LOS ANGELES — Kevin O’Neill took over a troubled Southern California basketball team, getting the Trojans back to the NCAA tournament after NCAA issues kept them out in his first season while producing winning records twice in 3½ years. It wasn’t enough.
He was fired on Monday, with the Trojans 7-10 overall and 2-2 in the Pac-12.
“We just didn’t win enough last year and this year. That’s what this business is,” O’Neill told The Associated Press by phone. “We tried to do as well as we could, tried to get the program to the highest level. My goal every day going in there was to try to win a national title.”
O’Neill had previous coaching jobs at Arizona State, Marquette, Tennessee and Northwestern. He has a 219-245 record in the college ranks.
He had a 48-65 record at the school known primarily for its powerful football program after going 6-26 last season while setting a USC record for losses.
Athletic director Pat Haden said the program needed new leadership.
“Despite a nice road win in our last game, I felt it was best to make a change now, with most of the Pac-12 season still ahead of us, in order to re-energize our team,” he said.
O’Neill was hired by Haden’s predecessor, Mike Garrett, who said at the time, “Hopefully he’s here forever.” O’Neill took the USC job after spending a season as an assistant with the Memphis Grizzlies.
“Nothing in this business surprises me,” O’Neill said, adding that he and Haden “really didn’t have any discussions other than how the team is doing.”
Veteran assistant Bob Cantu will serve as interim coach while USC searches for a successor. Cantu took over for O’Neill during a Pac-10 tournament semifinal game against Arizona in 2010-11 when the coach was suspended after getting into a verbal confrontation with a Wildcats booster. He has remained on the staff through four coaching changes and is the longest tenured assistant in the Pac-12.
The Trojans lost at Colorado before winning at Utah to snap a 14-game road skid over the weekend. USC has lost nine of its last 13 games, which included a five-game skid.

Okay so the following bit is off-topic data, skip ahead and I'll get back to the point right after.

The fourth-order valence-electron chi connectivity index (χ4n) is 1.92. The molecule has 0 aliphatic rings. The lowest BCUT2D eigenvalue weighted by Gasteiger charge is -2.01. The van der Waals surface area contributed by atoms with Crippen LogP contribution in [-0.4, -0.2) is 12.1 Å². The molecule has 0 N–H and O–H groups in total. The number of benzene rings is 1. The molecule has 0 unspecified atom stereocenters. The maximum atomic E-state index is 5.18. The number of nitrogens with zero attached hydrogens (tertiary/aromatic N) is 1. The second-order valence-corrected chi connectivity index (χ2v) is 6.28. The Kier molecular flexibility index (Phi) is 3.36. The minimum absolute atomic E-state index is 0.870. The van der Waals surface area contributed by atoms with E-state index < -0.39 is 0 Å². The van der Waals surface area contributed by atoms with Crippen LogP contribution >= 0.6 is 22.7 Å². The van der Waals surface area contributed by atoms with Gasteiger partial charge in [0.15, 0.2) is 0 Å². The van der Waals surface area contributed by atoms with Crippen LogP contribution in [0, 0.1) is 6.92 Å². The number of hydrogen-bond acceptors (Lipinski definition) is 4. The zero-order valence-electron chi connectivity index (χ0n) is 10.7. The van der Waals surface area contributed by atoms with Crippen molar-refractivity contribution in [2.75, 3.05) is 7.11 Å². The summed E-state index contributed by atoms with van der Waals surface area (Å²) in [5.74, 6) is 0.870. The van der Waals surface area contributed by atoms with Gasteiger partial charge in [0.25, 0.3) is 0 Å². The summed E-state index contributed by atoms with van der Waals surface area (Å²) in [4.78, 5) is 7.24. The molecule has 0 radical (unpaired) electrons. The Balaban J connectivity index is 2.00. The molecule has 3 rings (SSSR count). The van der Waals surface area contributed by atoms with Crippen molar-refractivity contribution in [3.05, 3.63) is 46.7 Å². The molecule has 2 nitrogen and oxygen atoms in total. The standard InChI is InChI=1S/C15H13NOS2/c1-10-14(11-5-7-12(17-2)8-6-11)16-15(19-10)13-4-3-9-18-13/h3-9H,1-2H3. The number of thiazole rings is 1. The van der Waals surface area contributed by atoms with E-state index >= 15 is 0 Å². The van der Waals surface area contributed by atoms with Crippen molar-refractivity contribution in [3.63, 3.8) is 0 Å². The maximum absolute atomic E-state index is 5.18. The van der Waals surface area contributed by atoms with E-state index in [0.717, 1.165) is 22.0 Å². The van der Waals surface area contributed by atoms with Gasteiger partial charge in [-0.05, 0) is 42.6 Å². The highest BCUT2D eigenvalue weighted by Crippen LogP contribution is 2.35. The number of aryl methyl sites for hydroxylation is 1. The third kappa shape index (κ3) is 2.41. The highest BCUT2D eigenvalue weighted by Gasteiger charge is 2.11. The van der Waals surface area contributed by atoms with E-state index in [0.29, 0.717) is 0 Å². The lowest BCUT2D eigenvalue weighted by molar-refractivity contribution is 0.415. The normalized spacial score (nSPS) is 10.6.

“There’s been a lot of challenges in it but I really enjoyed my time,” O’Neill told the AP. “I’m thankful for my opportunity. I’m going to cheer for them every day.”
Upon arriving at USC in June 2009, O’Neill had to deal with the fallout from an ongoing NCAA investigation and school-imposed sanctions involving star O.J. Mayo, who played one season under Tim Floyd before leaving for the NBA.
The Trojans went 16-14, including a sweep of crosstown rival UCLA, and were in the hunt for the conference title until the final two weeks of the season. Sanctions imposed by the school in response to the NCAA investigation prohibited them from postseason play.
The next season, O’Neill lost three starters and four of his top six players from the rotation, but he guided the Trojans to a 19-15 record and an NCAA tournament berth. They lost in the first round to Virginia Commonwealth.
Last season, the Trojans were hard-hit by injury, leaving O’Neill with just six scholarship players for nearly half the season who managed to keep the team in most every game.
“It got really pronounced because we didn’t have freshmen or sophomores when I got here. Those classes were blank,” said O’Neill, who dipped into the ranks of junior college players and transfers to fill out the roster. “I thought our team was starting to come around and play better.”
He had a full complement of 13 scholarship players who were healthy this season.
“It was hard for me to evaluate him as a head coach until this year when he had enough players and veterans to compete,” Haden said.
O’Neill said he’s given no thought to his immediate future.
“Take a little time off, chill out a little bit,” said Oneill, who turns 56 on Jan. 24. “I might go to New York and visit my dad. I really don’t have any regrets, none at all.”